Nicolas Anelka talks football, discrimination, and his Islamic faith

Footballer Nicolas Anelka interviewed by journalist Nabila Ramdani at the Aurassi Hotel in Algiers. (Al Arabiya)

It is exactly 18 years since Nicolas Anelka started a career which has seen him become one of the most successful footballers of all time.

Now, in an exclusive interview with Al Arabiya, the 36-year-old has spoken about his new footballing project in North Africa, his conversion to Islam, and how growing up with French Algerians in the Paris suburbs helped forge his personality.

Anelka’s cumulative transfer fees are more than £112m – placing him among the most expensive players in history – and he has turned out for the biggest clubs in Europe, including Real Madrid, Juventus, Chelsea, Arsenal, and Liverpool.

But it was at the Aurassi Hotel in Algiers, the capital of Algeria, where he is currently acting as a consultant to homegrown football club NA Hussein Dey (NAHD) that Anelka spoke.

“I have an affinity with Algeria, because I grew up with plenty of Algerian friends in the suburbs of Paris,” he said.

“We had lots in common, including Islam. In fact, people kept telling me that I had an Algerian character. I was very touched by that because they are a very proud people. I’m proud but not arrogant.”

“I was sixteen when I converted to Islam,” Anelka said. “Beyond the fraternal aspect, my conversion did not change my life. I was already living by the same principles – being righteous, having values… I used to fast during Ramadan because I admired the people fasting around me. What made me convert was that I had that certainty that Islam was for me.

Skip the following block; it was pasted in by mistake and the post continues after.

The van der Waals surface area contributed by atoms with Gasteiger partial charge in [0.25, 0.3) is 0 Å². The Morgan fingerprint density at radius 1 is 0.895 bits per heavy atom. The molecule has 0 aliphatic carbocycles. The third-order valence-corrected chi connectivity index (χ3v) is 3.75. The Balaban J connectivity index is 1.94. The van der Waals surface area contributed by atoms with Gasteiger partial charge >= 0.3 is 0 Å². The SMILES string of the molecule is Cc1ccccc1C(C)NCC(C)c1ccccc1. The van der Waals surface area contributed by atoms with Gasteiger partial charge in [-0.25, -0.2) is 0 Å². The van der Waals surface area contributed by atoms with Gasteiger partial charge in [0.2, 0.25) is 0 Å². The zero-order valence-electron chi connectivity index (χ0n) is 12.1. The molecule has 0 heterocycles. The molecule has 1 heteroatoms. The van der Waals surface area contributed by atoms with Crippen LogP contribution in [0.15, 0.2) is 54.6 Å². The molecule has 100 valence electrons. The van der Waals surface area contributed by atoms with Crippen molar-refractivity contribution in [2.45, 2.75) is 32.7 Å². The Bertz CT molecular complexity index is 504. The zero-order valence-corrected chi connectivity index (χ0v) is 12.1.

I felt this relationship with God, and that enlightened my life. I had that conviction in my heart that that was my religion.”

Anelka added that while French people with North African background attempt to assimilate, the system discriminates heavily.

“French people of North African background try to make things work for them, but French society keeps them in check. There are a lot of obstacles in the way,” he said.

“For example if you send a CV with the “wrong postcode” and a Muslim sounding name then you won’t be considered for a job.

It is only in France that you need to hide your name and picture in the hope of getting work. That level of discrimination is unacceptable.”

Top of the charts

Anelka was the first signing of Arsenal manager Arsène Wenger, and the striker was top scorer in his debut Arsenal season of 1998-99, with 17 Premier League goals.

He earned the PFA Young Player of the Year award before being transferred to Real Madrid for £22m.

It started an astonishing round of transfers, during which he moved all over the world, while also winning the European Championship with France in 2000.

Despite rumours linking him with a return to the Premiership, Anelka says he has no immediate plans to go back to the professional game in England.

Instead he is concentrating on Algeria – the North African country which he only visited for the first time this year.

“I’m fascinated by the colonial history between France and Algeria and have always wanted to visit the country,” he said. “It’s a place I’ve always been impressed by. Working for NA Hussein Dey is a great opportunity to do so!”

Hussein Dey is a suburb of Algiers named after the last Ottoman to rule the city. The football club was founded in 1947, as an amalgamation of three teams, and is now in the top tier of Algerian football. Notable Hussein Dey players have included Rabah Madjer, Chaabane Merzekane, Yacine Bentalaa, and Mahmoud Guendouz. All four were part of the legendary Algeria national side who defeated West Germany in the 1982 World Cup, before Algeria was scandalously put out of the competition when the Germans engineered a draw with Austria. More recently, Hussein Dey defender Rafik Halliche was in the Fennecs team which came close to defeating Germany during last summer’s World Cup finals in Brazil.